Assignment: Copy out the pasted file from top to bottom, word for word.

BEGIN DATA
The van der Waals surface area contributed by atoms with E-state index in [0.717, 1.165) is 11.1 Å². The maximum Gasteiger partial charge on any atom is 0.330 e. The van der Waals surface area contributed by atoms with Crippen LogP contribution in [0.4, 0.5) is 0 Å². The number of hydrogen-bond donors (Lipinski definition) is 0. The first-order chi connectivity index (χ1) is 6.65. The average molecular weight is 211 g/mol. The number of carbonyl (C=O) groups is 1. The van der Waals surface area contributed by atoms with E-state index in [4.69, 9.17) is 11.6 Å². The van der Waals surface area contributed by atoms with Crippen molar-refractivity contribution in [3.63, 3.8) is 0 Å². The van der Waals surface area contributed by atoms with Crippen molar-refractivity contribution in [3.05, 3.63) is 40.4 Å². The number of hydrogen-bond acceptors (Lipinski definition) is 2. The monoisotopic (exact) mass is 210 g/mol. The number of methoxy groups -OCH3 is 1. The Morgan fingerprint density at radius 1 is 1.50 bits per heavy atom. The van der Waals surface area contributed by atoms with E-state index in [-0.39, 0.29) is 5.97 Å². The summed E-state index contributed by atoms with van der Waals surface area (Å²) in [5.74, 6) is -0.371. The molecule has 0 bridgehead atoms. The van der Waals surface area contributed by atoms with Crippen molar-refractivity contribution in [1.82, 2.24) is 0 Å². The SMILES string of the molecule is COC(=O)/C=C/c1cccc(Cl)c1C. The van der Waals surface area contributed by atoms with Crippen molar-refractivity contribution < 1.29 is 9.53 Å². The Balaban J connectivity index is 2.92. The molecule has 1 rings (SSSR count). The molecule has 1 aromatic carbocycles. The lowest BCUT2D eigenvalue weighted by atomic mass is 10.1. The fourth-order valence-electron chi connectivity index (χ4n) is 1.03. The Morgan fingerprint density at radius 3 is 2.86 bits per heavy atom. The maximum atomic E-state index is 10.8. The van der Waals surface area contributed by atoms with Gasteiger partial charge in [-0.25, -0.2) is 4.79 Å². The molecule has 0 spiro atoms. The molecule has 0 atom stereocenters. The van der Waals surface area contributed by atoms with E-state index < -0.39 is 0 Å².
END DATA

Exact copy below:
The van der Waals surface area contributed by atoms with E-state index in [0.717, 1.165) is 11.1 Å². The maximum Gasteiger partial charge on any atom is 0.330 e. The van der Waals surface area contributed by atoms with Crippen LogP contribution in [0.4, 0.5) is 0 Å². The number of hydrogen-bond donors (Lipinski definition) is 0. The first-order chi connectivity index (χ1) is 6.65. The average molecular weight is 211 g/mol. The number of carbonyl (C=O) groups is 1. The van der Waals surface area contributed by atoms with E-state index in [4.69, 9.17) is 11.6 Å². The van der Waals surface area contributed by atoms with Crippen molar-refractivity contribution in [3.63, 3.8) is 0 Å². The van der Waals surface area contributed by atoms with Crippen molar-refractivity contribution in [3.05, 3.63) is 40.4 Å². The number of hydrogen-bond acceptors (Lipinski definition) is 2. The monoisotopic (exact) mass is 210 g/mol. The number of methoxy groups -OCH3 is 1. The Morgan fingerprint density at radius 1 is 1.50 bits per heavy atom. The van der Waals surface area contributed by atoms with E-state index in [-0.39, 0.29) is 5.97 Å². The summed E-state index contributed by atoms with van der Waals surface area (Å²) in [5.74, 6) is -0.371. The molecule has 0 bridgehead atoms. The van der Waals surface area contributed by atoms with Crippen molar-refractivity contribution in [1.82, 2.24) is 0 Å². The SMILES string of the molecule is COC(=O)/C=C/c1cccc(Cl)c1C. The van der Waals surface area contributed by atoms with Crippen molar-refractivity contribution < 1.29 is 9.53 Å². The Balaban J connectivity index is 2.92. The molecule has 1 rings (SSSR count). The molecule has 1 aromatic carbocycles. The lowest BCUT2D eigenvalue weighted by atomic mass is 10.1. The fourth-order valence-electron chi connectivity index (χ4n) is 1.03. The Morgan fingerprint density at radius 3 is 2.86 bits per heavy atom. The maximum atomic E-state index is 10.8. The van der Waals surface area contributed by atoms with Gasteiger partial charge in [-0.25, -0.2) is 4.79 Å². The molecule has 0 spiro atoms. The molecule has 0 atom stereocenters. The van der Waals surface area contributed by atoms with E-state index < -0.39 is 0 Å².